Does this mean you are stuck with near-zero rate of return (actually negative, considering inflation) on your liquidity until you need it? Yes. Thank you, Ben Bernanke.
There is growing evidence we are in a giant bond bubble, much like the housing bubble of 2006. One site pushing that theme is PrudentBear.com.

I absolutely agree with EconProf regarding bonds and to run away.

As to the matter of loaning money to friends/family I'm in the camp totally against it. It will work out for many families/friends but I've seen WAY too many bad situations that didn't turn out well and ruined relationships/friendships over it.

squat300 wrote:
i think the right answer is, there is no safe way to get a totally safe 5% after tax (or pre-tax) return on money today.

Exactly correct. Man I miss the days of CD's paying above 5%. I look forward to those days again although it will take a few years.

Submitted by UCGal on January 17, 2013 - 10:36am.

CAR - my family sounds a lot like yours. We've had loans between family members on both my side and husbands side. But they documented with signatures, and were not in any way considered gifts by any of the parties.
Interest rates were typically even or near even with market rates.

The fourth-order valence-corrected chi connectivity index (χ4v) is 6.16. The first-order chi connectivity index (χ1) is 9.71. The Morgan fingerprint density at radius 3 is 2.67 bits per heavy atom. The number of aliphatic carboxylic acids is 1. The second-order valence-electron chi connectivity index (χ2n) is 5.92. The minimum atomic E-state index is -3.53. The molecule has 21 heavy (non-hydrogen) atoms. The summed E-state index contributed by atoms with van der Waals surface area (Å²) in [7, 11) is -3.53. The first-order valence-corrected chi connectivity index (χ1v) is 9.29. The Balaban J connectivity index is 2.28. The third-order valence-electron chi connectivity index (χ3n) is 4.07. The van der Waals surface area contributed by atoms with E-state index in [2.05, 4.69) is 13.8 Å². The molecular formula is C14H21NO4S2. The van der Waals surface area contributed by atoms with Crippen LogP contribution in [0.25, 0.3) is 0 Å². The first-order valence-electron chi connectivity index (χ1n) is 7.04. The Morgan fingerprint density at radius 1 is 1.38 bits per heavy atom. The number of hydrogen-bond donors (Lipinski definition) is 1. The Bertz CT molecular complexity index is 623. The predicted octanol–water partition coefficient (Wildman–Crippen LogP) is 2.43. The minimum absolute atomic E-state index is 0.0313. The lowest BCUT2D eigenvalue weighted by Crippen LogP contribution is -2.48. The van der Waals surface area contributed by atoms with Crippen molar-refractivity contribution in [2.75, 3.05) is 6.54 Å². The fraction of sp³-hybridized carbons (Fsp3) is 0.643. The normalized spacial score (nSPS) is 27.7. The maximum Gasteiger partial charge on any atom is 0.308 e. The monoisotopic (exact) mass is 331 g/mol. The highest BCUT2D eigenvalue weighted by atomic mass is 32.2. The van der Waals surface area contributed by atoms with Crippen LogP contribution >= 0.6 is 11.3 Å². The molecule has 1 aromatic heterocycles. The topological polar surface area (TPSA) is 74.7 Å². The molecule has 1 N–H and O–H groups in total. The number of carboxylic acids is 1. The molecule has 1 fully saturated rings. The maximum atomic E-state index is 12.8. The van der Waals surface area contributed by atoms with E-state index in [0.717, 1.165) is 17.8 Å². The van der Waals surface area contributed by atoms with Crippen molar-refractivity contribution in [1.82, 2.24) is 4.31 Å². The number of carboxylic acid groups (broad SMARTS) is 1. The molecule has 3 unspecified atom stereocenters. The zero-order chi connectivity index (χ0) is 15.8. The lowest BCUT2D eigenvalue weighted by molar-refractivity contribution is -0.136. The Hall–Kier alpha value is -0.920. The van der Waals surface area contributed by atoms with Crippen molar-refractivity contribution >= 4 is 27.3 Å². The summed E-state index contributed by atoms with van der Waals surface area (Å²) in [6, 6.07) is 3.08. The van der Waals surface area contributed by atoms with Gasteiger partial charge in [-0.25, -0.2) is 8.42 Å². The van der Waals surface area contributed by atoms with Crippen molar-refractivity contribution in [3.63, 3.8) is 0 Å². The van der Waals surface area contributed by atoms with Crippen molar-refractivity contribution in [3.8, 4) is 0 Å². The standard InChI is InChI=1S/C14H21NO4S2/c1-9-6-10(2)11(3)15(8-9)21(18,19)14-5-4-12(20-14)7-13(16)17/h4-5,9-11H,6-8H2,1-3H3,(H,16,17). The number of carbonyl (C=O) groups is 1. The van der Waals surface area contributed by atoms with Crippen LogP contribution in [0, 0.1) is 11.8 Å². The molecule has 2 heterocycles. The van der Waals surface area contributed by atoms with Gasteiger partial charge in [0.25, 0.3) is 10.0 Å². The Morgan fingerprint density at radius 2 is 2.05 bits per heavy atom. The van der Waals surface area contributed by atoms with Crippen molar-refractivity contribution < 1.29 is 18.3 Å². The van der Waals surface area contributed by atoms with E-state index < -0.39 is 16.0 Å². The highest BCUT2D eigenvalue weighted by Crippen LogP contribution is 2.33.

One family member, on my side, defaulted. Then he got upset with the parent involved would not issue a new loan. He didn't get much sympathy from other family members when the parent presented a copy of the signed loan agreement of the previous loan - including payment records showing when it defaulted. He got over it because he knew he was in the wrong.

As long as ALL parties know it is not a gift. Have scheduled payments, an amortization schedule, etc... It can work very well. The problems arise when one party thinks it's a gift, because the terms aren't well defined.

Submitted by earlyretirement on January 17, 2013 - 6:39pm.

UCGal wrote:

One family member, on my side, defaulted. Then he got upset with the parent involved would not issue a new loan. He didn't get much sympathy from other family members when the parent presented a copy of the signed loan agreement of the previous loan - including payment records showing when it defaulted. He got over it because he knew he was in the wrong.

UCGal,

Just out of curiosity, did the parents have to force him out of the house? Or did he leave on his own? I have a friend that is dealing with an issue like this now. Everything is well documented and they have everything written but their son refuses to leave.

I can't imagine how Thanksgivings are like around their house. LOL.

I know you said he "got over it" but did they have to resort to legal action to force him out? Inquiring minds want to know.

Submitted by earlyretirement on January 17, 2013 - 6:39pm.

UCGal wrote: